We open the Minnesota installment of the “Advocating on the Road” blog series with this piece.

By Mark Peters, director of the Lutheran Coalition for Public Policy in Minnesota, a State Policy Advocacy office of the Evangelical Lutheran Church in America


The advocacy road trip continues, pausing to explore poverty in Minnesota.  In recent years, Minnesotans have heard some policy makers malign people who use government assistance programs. In a scripted YouTube video, one state representative went so far as to compare people who receive benefits from the Supplemental Nutrition Assistance Program (SNAP- formerly food stamps) to stray animals. After the video went viral across the Internet and on online news sources, the legislator was forced to apologize for this dehumanizing statement. While not all dialogue has sunk to this level, recently officials in the Minnesota state legislature have employed harsh rhetoric to allege criminal behavior and illegal activity among individuals who use social safety net programs.

Minnesota’s primary tool for moving children out of poverty is the Minnesota Family Investment Program. The program seeks to facilitate connections for their parents to work while providing enough income to lift their family out of poverty. All applicants are part of a family with children, and seven out of 10 recipients are children (and half of these children are under the age of 5). More than two-thirds of those turning to the program are women trying to work and care for children. 

The family investment program is crucial in addressing poverty — and its effects on children — in our state. The number of Minnesota children experiencing poverty has grown by 62 percent since 2000. About 4,500 youth are homeless in Minnesota each night, and half of Minnesotans served at food pantries are children. Programs like the Minnesota Family Investment Program help families with children cycle out of poverty: half of the families move from welfare-to-work within one year and 70 percent transition within three years.

During the recent Minnesota legislative session, there were more than a dozen bills proposed that, if passed, would directly and negatively affect families with children served by the family investment program. Among these provisions were denying benefits to anyone with a drug offense in the past 10-15 years and mandated criminal background checks and fingerprinting, paid for by an applicant currently living in poverty who is seeking benefits to support his or her family.

Debate on these bills centered on anecdotal evidence of fraud and abuse in the program, but there is scarce evidence to support these claims. Minnesota Health and Human Services Commissioner Lucinda Jesson notes that, “The majority of people on the Minnesota Family Investment Program do not fit a pattern of fraud, abuse or misuse. They are working, but at very low-income jobs. They have serious health problems which limit their ability to hold a full-time job. They are new mothers or they are recently unemployed as a result of our challenging economic times.”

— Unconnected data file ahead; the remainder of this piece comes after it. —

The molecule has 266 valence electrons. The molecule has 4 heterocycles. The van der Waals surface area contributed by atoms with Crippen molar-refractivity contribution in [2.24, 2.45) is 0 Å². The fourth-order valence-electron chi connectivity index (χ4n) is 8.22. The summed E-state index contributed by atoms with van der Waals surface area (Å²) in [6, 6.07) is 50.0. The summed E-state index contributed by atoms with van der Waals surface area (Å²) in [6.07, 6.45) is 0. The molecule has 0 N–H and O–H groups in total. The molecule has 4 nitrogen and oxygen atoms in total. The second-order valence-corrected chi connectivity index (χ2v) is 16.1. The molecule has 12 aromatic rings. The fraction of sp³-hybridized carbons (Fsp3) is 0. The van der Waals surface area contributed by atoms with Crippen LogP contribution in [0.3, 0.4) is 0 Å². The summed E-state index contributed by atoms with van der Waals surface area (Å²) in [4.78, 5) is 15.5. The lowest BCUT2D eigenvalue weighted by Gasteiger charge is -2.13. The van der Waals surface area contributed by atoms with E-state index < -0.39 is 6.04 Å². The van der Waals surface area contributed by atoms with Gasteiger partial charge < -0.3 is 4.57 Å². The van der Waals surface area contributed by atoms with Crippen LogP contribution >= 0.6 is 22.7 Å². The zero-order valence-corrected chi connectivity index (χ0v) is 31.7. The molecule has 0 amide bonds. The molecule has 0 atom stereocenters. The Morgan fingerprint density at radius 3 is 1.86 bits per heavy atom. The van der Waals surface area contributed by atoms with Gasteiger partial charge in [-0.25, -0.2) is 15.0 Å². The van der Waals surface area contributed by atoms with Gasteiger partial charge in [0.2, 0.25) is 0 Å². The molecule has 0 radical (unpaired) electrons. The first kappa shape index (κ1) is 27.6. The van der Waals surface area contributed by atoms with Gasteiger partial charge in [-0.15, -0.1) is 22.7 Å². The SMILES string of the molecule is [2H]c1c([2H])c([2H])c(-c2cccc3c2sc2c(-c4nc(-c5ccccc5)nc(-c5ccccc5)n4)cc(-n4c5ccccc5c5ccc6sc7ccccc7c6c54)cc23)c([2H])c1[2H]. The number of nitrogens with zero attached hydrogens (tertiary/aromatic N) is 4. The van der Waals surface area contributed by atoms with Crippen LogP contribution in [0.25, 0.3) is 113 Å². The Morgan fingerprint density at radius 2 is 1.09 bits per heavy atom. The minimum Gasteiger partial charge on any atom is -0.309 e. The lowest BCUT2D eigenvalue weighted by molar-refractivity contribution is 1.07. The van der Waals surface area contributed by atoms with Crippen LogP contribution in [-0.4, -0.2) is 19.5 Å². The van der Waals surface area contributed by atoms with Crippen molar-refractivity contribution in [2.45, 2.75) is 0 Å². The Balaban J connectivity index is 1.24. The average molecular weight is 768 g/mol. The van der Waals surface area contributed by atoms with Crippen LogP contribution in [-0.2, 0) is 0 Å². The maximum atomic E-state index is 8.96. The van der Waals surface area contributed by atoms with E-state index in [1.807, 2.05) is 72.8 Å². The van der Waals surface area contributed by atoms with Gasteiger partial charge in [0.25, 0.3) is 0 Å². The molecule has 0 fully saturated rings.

ELCA members mobilized to oppose provisions that would restrict the ability of our vulnerable neighbors to receive assistance from the family investment program. Two hundred Lutherans gathered at the State Capitol on Annual Interfaith Day on the Hill, with 600 others, to tell their legislators to denounce rhetoric that vilifies people in poverty and impedes access to the program’s services. Minnesota’s six ELCA bishops joined with the six Roman Catholic bishops and archbishop in sending a letter to the governor and legislators in March 2011, arguing that “The most telling measure of how well we care for each other is to consider how we treat those who are the most vulnerable among us.”  Advocates from the Lutheran Coalition for Public Policy in Minnesota testified in both House and Senate Health and Human Services committees, which helped turn the tide of the committee’s decision.

Ultimately none of these provisions to restrict access to the Minnesota Family Investment Program were included in the final bill. Commissioner Jesson thanked the faith community for their advocacy, saying that they played a major role in efforts to reject harmful family investment program restrictions. In April 2012 eight ELCA pastors in the Southeastern Minnesota Synod joined area Lutherans and representatives from local food providers in a meeting with Senate Majority Leader David Senjem. The group thanked Senator Senjem and his caucus, especially members of the Health and Human Services Committee, for listening to the concerns of Lutherans and other faith-based advocates.

Through their visits to the State Capitol and letters to officials, Lutherans in Minnesota urged their legislators to work for the common good. They stood up for civil and respectful dialog, rejecting rhetoric that maligns our neighbors, regardless of their life experiences or personal burdens. Lutherans pushed for fair assistance to those living in poverty, a proven step that helps individuals cycle out of hunger and homelessness.

Keep an eye on the ‘Advocating on the Road’ series on the Voices for Change blog for contributions from Minnesotans in the coming days.